Monday, November 30, 2015

"The Bear" by leana Mălăncioiu

I happened on this poem on the site of Southword Editions, a publishing branch of the Munster Literature Centre in Ireland. They have a quite sturdy selection of translated poetry from throughout Europe. The following poem is by Romanian poet leana Mălăncioiu, translated by Irish poet Eiléan Ní Chuilleanáin, from the book After the Raising of Lazarus.


The Bear

In the high mountain grass, my body curled like the snakes
Crept out to warm themselves in the sun and stiff with pain
I wait for the bear to arrive, to stoop beside me,
To stay there awhile, sniffing me in silence, again.

Seeing that I am still alive and that I want him to heal me
To begin the soft trampling from shoulder to feet
So I feel him gliding over my ribs and kneeling without wanting to
And getting down on the grass when he knows it’s hurting me,

Climbing up again gently along the spine as far as the neck
Hearing my vertebrae crackling under his wild right paw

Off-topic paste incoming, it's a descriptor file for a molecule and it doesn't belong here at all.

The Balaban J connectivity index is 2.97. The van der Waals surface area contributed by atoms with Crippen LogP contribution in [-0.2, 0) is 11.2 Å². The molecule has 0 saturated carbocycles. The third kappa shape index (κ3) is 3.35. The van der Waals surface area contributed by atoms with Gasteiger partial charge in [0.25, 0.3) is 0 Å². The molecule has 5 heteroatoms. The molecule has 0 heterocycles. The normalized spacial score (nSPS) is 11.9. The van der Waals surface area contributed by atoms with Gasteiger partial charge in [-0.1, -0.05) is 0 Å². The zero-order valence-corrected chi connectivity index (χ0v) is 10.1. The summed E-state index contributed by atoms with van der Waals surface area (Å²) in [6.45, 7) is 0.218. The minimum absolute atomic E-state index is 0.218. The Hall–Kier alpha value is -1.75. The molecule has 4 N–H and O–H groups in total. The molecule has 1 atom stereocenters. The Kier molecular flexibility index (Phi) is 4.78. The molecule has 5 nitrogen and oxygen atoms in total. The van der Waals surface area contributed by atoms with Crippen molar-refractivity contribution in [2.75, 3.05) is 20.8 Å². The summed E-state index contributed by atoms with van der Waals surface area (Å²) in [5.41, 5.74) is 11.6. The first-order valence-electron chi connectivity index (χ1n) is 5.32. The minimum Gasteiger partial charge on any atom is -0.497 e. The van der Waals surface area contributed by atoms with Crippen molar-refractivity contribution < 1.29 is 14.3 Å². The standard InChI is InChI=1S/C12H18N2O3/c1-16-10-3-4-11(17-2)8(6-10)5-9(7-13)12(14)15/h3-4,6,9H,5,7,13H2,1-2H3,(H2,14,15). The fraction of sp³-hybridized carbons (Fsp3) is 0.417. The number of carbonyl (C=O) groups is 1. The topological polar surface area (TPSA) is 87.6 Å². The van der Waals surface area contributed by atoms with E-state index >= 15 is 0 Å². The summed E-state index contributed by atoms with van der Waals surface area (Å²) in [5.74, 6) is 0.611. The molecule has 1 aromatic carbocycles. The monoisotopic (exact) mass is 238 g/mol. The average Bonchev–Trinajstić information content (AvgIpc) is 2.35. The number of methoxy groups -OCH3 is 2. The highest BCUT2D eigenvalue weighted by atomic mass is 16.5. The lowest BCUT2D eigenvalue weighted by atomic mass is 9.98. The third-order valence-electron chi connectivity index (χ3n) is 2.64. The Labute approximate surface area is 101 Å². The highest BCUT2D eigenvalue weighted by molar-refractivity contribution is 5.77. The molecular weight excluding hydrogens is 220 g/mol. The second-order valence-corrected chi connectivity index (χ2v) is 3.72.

And I can’t cry out in fear since while he’s passing over me
To heal me, if I screamed he might put out his claws,

Let me rid myself of this female husk of a snake curled in the sun,
Let the bear find the earth shifting as he makes me straight,
Gently, under his weight, trembling as he bends,
Let me coil myself again groaning quietly and wait.

Then let the cure come, let me go through the trampled grass
And feel for once my body hot from his heavy tread
While the bear moves off slowly as if he were still
Stepping not on the earth, but on a woman’s shoulders instead.

by Ileana Mălăncioiu

English translation by Eiléan Ní Chuilleanáin

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